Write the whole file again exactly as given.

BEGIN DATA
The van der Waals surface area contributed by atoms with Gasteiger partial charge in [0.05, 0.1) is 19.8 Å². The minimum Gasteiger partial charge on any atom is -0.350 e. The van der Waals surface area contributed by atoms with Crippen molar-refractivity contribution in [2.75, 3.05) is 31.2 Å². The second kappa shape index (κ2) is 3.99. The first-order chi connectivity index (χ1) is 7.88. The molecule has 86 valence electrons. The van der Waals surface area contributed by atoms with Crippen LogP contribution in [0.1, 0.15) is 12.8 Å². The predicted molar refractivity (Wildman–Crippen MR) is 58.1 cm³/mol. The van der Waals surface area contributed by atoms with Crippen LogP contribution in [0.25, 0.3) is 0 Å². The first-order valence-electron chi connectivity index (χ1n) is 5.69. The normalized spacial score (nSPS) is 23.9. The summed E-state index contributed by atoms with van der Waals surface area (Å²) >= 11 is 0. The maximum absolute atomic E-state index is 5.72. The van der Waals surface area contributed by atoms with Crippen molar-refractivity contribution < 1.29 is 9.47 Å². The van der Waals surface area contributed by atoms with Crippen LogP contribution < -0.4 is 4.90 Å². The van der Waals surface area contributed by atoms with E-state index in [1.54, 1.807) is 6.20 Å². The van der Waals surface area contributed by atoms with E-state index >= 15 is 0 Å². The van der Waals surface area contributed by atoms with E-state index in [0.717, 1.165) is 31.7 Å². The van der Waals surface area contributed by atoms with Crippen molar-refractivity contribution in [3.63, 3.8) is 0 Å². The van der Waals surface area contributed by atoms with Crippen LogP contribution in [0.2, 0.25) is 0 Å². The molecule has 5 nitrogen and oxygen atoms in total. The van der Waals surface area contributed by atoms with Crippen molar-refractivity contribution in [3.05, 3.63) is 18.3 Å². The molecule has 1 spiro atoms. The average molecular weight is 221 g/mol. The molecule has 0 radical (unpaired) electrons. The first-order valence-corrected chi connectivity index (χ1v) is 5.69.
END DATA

The van der Waals surface area contributed by atoms with Gasteiger partial charge in [0.05, 0.1) is 19.8 Å². The minimum Gasteiger partial charge on any atom is -0.350 e. The van der Waals surface area contributed by atoms with Crippen molar-refractivity contribution in [2.75, 3.05) is 31.2 Å². The second kappa shape index (κ2) is 3.99. The first-order chi connectivity index (χ1) is 7.88. The molecule has 86 valence electrons. The van der Waals surface area contributed by atoms with Crippen LogP contribution in [0.1, 0.15) is 12.8 Å². The predicted molar refractivity (Wildman–Crippen MR) is 58.1 cm³/mol. The van der Waals surface area contributed by atoms with Crippen LogP contribution in [0.25, 0.3) is 0 Å². The first-order valence-electron chi connectivity index (χ1n) is 5.69. The normalized spacial score (nSPS) is 23.9. The summed E-state index contributed by atoms with van der Waals surface area (Å²) >= 11 is 0. The maximum absolute atomic E-state index is 5.72. The van der Waals surface area contributed by atoms with Crippen molar-refractivity contribution < 1.29 is 9.47 Å². The van der Waals surface area contributed by atoms with Crippen LogP contribution < -0.4 is 4.90 Å². The van der Waals surface area contributed by atoms with E-state index in [1.54, 1.807) is 6.20 Å². The van der Waals surface area contributed by atoms with E-state index >= 15 is 0 Å². The van der Waals surface area contributed by atoms with E-state index in [0.717, 1.165) is 31.7 Å². The van der Waals surface area contributed by atoms with Crippen molar-refractivity contribution in [3.63, 3.8) is 0 Å². The van der Waals surface area contributed by atoms with Crippen LogP contribution in [0.2, 0.25) is 0 Å². The molecule has 5 nitrogen and oxygen atoms in total. The van der Waals surface area contributed by atoms with Crippen molar-refractivity contribution in [3.05, 3.63) is 18.3 Å². The molecule has 1 spiro atoms. The average molecular weight is 221 g/mol. The molecule has 0 radical (unpaired) electrons. The first-order valence-corrected chi connectivity index (χ1v) is 5.69.